Incidentally, this contradictory conception of sovereignty is also expressed in a common definition of the concept as "el poder último" (the ultimate power), as in the phrase: "un pueblo es soberano si tiene el poder último para decidir sobre sus asuntos" (a people is sovereign when it has the ultimate power to decide over their issues) (see for example, here). This is the usual definition of sovereignty in English. Our leaders waste no time in rendering English to Spanish. However, último and ultimate are cognates, but they are faux amis, as último in Spanish means "last", whereas ultimate in English has a very strong connotation of goal and fundament. Whereas Spanish recalls a linear logic, English recalls a circular logic. "El poder último " is a bad translation of "the ultimate power" of the people. The idea of unconditional or autonomous power is lost--or rather perverted in translation. In order to present what they want, both to their colonial masters and the people they rule, they use an English term to disguise a logic in Spanish, and a Spanish term to hammer a logic into English. They want the so called poder último (ultimate power) over their people so that they can literally get the poder último (last power) from their masters. After everything is said and done, they want to rule. A more appropriate translation of "ultimate power", such as "poder máximo", is not an appealing term for those who just want the last word on what powers are to be alienated.


Thursday, June 18, 2009

Neo-liberalism, the crisis and the catastrophic situation of the worker in the USA

Note: This is part 3, section 2 of our series on the situation of the worker.

The neo-liberal period that has gone into crisis is not simply characterized by the privatization of public assets. As we have mentioned before, privatization is a normal part of the expansion of capital in its need to penetrate every social relation in order to guarantee that the worker depends intensely on the market and thus remains in a condition to be exploited as much as possible. What defines neo-liberalism is the way in which this privatization occurs.

Transnational companies, the hegemonic US dollar, the international financial system and the worker’s indebtedness play fundamental roles in this privatization (for analyses emphasizing these aspects see here). All of these structures were expanded during the post-war period thanks to the pact between capitalists and workers, sponsored by reformers. While the weapons of the capitalists grew, those of the workers did not develop as to offer significant resistance, for they had unions that, for the most part, negotiated with the capitalists the means to obtain better working conditions and consumer goods without effectively developing alternative structures aimed at liberating themselves from capital's needs. When the pact became an obstacle for the capitalists, workers were in no position to oppose the assault of their adversaries.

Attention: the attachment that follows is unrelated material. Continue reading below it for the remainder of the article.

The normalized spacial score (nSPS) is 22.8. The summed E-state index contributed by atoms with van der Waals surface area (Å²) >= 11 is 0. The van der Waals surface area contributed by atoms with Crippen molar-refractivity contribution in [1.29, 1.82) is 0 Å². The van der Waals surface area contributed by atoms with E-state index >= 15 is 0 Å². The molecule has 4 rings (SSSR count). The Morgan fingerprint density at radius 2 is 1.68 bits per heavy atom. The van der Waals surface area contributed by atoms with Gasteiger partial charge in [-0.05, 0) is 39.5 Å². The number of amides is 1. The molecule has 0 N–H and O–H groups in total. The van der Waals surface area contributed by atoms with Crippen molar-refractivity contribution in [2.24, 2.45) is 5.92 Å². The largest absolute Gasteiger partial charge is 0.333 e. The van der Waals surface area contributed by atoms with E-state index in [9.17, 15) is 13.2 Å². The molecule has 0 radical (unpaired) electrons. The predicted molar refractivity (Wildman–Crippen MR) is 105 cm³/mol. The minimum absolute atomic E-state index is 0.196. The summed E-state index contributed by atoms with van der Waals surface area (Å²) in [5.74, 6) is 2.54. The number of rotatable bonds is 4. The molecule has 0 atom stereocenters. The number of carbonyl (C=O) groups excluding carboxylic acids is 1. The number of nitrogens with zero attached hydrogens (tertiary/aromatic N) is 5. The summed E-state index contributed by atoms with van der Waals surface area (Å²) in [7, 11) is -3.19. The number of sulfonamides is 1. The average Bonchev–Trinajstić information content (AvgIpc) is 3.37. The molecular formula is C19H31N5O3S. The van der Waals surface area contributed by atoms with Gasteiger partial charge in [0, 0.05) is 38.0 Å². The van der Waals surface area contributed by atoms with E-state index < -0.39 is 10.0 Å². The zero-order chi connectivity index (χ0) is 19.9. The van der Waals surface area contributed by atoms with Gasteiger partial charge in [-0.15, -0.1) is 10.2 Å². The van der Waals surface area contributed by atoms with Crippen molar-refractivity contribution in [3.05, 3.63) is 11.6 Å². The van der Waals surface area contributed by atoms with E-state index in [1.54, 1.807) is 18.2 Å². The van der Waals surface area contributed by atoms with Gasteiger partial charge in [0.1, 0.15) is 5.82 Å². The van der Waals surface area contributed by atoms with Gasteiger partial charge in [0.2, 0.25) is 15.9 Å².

One of the most characteristic and important elements of this period is the importance of credit for the appropriation of wealth by the capitalist. Besides the usual mechanism of appropriation of wealth (buying from the worker her capacity to work, which will produce a surplus, for just what she needs to reproduce herself) neo-liberal capitalism, especially in the USA, substitutes wage increases for loans. The worker’s debt has always existed, but this systematic indebtedness has new characteristics. People in the USA can buy more goods, which are produced on other parts of the world, because even though their salaries remain stagnant since the 70’s, they use their credit as a mean to satisfy their growing needs. Meanwhile, the interests paid by the workers finance more loans or production, as much in the USA as in the rest of the world. The capitalists also use the workers’ IOU’s to speculate.

The more the US workers get into debt in order to buy, the more the sweatshops owned by transnational companies on the other side of the world produce. The transnational companies generally employ workers on peripheral countries for standardized processes of manufacturing, and highly skilled workers on the USA and other wealthy countries for sophisticated processes, such as design and research. The workers debt, increasingly tied to complex financial derivatives, is sold to foreign investors who find in them a relatively sure investment. The wealth produced by workers on the other side of the world serves to finance research and development, buy advanced machinery and equipment, and finance the US worker’s debt, whose labor capacity is more expensive given the amount of value concentrated in her country, requiring her to have more expenses, such as costly trainings.

The expansion of capital in this system implies the expansion of the US worker’s credit and the super-exploitation of workers in the peripheral countries. Ensuring the credit increase and the US workers’ buying power becomes a must. This requires the assault on old institutions and organizations, in the USA as well as in the rest of the world, in order to re-privatize them to make them profitable, especially from the point of view of speculative capital. For instance, the structures of the welfare state were funded by the workers through their taxes and the minimal contributions made by companies out of the surplus they extracted from the workers, in order to keep them healthy, well educated, etc. We should note that they were already private in the sense that they only provided healthcare and education in as much as it was necessary for capitalism. Neo-liberal privatization in this case consists of canalizing the funds out of the state into banks or insurance companies, who are always happy to raise their interest or their insurance policies, and buying the services from private providers. The capitalist must provide credit and sell the worker the means to be healthy and trained in order to speculate and finance other entrepreneurships that create the conditions for her to be able to pay the expensive insurance policies and debts. The function of keeping workers healthy and trained continues with a more properly capitalist organization, with the peculiarity of supporting and being supported by the debt system.

The problem, however, is that the capitalist need for taking over old institutions leaves the worker in a precarious situation. This is a serious problem because the worker has to pay her debt so that the system works. The crisis explodes when one of the parties of this delicate financial framework becomes unable to pay.